Edited by Tony Matthews, 30 January 2013 - 19:03.


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#1160 kayemod

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Posted 30 January 2013 - 19:06

Which is a long way of saying that with DX crop, your lens would still be a 12-24.


I'm going to have to do some research on this, but could the problem be severe vignetting? He might have been talking out of his bottom, but I'm sure the Nikon-trained dealer told me that my 12-24 would become an 18-24 when attached to an FX body.

#1161 E1pix

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Posted 30 January 2013 - 19:17

Tony: 24-70, 28-70, 35-70, I'm so confused! :lol:

At least we know it goes plum on up to 70. ;)

Has he lent you the D800 yet? I discovered I can run a dual OS on my Mac... so I can finally buy a D800E without buying a whole new computer, software, drives, blah, blah, blah. Now I just gotta decide if I'm staying in this fading business, still selling some work but it's going to take living on the road to make a proper go of it. In process now... :drunk: We'll have fun if nothing else.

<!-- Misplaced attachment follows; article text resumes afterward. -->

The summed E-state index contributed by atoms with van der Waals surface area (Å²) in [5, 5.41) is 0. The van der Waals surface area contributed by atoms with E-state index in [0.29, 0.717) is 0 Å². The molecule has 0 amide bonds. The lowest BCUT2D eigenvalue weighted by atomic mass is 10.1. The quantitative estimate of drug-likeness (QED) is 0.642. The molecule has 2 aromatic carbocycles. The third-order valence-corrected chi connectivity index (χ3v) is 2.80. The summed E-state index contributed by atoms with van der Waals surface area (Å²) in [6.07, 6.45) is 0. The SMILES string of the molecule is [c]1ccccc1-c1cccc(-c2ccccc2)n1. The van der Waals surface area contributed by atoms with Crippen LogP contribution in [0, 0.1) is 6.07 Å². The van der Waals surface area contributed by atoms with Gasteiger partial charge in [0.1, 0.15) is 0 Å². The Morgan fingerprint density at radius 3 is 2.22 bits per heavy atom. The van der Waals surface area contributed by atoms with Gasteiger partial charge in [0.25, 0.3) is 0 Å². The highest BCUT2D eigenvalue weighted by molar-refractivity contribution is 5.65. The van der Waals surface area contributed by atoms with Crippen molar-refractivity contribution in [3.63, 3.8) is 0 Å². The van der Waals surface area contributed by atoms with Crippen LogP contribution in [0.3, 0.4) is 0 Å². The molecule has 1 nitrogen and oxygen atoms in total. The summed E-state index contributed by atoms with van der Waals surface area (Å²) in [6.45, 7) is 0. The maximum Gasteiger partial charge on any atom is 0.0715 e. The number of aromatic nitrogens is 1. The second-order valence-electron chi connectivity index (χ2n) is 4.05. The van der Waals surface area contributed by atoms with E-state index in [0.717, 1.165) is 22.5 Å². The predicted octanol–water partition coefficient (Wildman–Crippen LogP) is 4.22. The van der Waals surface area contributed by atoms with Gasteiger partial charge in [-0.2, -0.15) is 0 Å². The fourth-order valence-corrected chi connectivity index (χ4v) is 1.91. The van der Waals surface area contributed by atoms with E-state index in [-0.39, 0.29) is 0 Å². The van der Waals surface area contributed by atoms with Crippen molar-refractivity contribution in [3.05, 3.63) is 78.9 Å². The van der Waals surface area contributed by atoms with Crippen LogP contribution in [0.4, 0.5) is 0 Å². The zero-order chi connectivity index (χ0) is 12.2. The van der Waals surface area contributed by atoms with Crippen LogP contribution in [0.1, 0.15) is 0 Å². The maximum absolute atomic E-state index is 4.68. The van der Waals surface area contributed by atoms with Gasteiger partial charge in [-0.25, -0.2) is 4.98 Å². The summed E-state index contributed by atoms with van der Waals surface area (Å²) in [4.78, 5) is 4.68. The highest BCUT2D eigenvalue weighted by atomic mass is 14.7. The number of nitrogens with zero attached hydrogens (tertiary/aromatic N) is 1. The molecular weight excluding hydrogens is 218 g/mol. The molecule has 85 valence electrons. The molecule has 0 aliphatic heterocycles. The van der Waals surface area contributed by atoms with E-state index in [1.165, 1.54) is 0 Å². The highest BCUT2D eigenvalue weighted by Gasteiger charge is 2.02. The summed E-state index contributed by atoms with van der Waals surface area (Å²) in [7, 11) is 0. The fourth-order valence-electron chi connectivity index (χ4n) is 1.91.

Kayemod, the math would make it an 18-36mm, though I gotta tell you that sounds like bad info regardless of training.

The only way that could be so is if the lens-to-plane distance changed between DX to FX, which can't be so...

#1162 elansprint72

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Posted 30 January 2013 - 21:18

:wave: Holy Moly, good to see you here!

Never used a DX, but I have to think the image circle is/can be too tight even if filterless. Not vignetting per se, just a smaller image circle causing other issues. Smaller image circles make for far less clarity at the perimeter, plus the DX lenses overall are not of the clarity and quality of the full-framers... partly why they're cheaper, and why plastic gets used on more DXs.